As we reported last week, the voter advocacy organization Mass VOTE has pulled together a series of forums intended to highlight contests for local offices. These seats for state representative often get little attention from the electorate and the mainstream media, and this year, in particular, it has been hard for candidates at the local level to get much attention.
Voters have particularly tough decisions to make in the Fifth and Sixth Suffolk districts, where two state representatives — Marie St. Fleur and Willie Mae Allen— have left or will leave vacancies. (St. Fleur has already resigned and Allen will retire when her term ends in January.) Four candidates are vying to replace St. Fleur in the Fifth Suffolk and five people have cast their hats in the ring to replace Allen.
In addition to reporting on both races in our pages, the Reporter has invited all of the candidates in both districts to submit articles in which they state their reasons for running. The first of these commentaries — by Fifth Suffolk candidate Carlos Henriquez— appeared last week and a second candidate in the Fifth, Barry Lawton, is featured this week.
But voters should get a chance to meet and scrutinize each candidate live and in person. That’s why we encourage our neighbors in the Fifth and Sixth districts to attend. The Mass VOTE forums may in fact be the only time that all of these candidates share a stage and have an exchange with one another and with voters. For residents in each district, the forums present themselves as the very best way to get a clear picture of what each candidate has to offer. The Reporter is pleased to serve as a media sponsor for both events and we encourage neighbors to attend.
The Fifth Suffolk forum is next Tuesday, Aug. 24, at 6 p.m. at Hibernian Hall in Dudley Square. The Sixth Suffolk candidates will be featured at a second forum next Thursday, Aug. 26, at 6 p.m. at Prince Hall in Grove Hall.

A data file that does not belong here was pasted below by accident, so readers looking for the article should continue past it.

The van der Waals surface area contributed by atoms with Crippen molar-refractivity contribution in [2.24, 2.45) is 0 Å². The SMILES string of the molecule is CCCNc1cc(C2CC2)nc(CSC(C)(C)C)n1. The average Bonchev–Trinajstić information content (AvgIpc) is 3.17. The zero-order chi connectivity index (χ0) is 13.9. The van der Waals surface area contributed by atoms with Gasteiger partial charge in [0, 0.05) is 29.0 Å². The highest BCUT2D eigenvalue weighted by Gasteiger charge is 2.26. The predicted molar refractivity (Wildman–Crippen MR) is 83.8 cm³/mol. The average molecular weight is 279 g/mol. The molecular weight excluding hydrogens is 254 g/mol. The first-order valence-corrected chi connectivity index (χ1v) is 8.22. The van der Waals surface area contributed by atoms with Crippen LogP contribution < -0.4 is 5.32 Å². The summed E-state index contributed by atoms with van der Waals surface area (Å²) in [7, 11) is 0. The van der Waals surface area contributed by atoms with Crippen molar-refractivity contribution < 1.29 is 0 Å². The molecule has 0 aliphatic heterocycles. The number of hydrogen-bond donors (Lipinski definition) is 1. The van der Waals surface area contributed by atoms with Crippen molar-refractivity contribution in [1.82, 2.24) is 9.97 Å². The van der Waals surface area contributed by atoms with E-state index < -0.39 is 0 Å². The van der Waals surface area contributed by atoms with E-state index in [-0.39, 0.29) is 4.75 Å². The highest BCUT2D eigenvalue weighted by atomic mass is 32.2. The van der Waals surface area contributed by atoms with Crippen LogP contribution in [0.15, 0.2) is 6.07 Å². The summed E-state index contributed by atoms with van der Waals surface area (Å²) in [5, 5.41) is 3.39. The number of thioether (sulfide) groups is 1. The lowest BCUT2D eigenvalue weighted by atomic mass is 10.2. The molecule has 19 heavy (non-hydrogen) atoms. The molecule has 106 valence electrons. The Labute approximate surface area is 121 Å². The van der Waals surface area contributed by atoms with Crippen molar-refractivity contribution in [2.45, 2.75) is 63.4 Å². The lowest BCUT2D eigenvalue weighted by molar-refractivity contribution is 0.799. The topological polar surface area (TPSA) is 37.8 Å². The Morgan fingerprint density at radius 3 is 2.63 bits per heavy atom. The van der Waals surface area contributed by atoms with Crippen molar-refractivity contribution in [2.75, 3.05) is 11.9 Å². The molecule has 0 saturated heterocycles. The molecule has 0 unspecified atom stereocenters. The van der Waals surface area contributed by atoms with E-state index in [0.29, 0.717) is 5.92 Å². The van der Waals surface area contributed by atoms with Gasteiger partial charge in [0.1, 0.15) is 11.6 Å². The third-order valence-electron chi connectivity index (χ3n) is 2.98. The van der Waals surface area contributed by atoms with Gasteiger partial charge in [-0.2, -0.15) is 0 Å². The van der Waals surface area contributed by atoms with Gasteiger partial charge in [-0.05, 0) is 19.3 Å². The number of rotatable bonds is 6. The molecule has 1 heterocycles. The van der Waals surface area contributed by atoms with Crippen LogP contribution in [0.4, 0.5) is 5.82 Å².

– Bill Forry
Using kids to solicit: Bad idea
The U.S. Supreme Court has already ruled that panhandling is a form of free speech that is protected. But there are ways by which local authorities can curb the proliferation of the dangerous use of kids to “can” for dubious charities at city intersections. So we were pleased to see that a Dorchester man was arrested earlier this month on charges that he has been running a bogus charity drive in which kids approached cars in Edward Everett square asking for donations.
Rodrick Pendleton, 46, was allegedly overseeing four kids asking motorists for money. He told cops that they were collecting money for “children with HIV and AIDS.” Later he fessed up that the group “International Teensters” doesn’t exist.
Even when organizations are legit, it’s just a bad idea to have kids ducking between cars to collect coins and dollar bills. The city of Boston should beef up its ordinance to ban licensed organizations from using people under 18 to solicit money at intersections. It’s just too dangerous. Meantime, thanks to the Boston Police for putting the effort in to stop the scam in Edward Everett Square this month.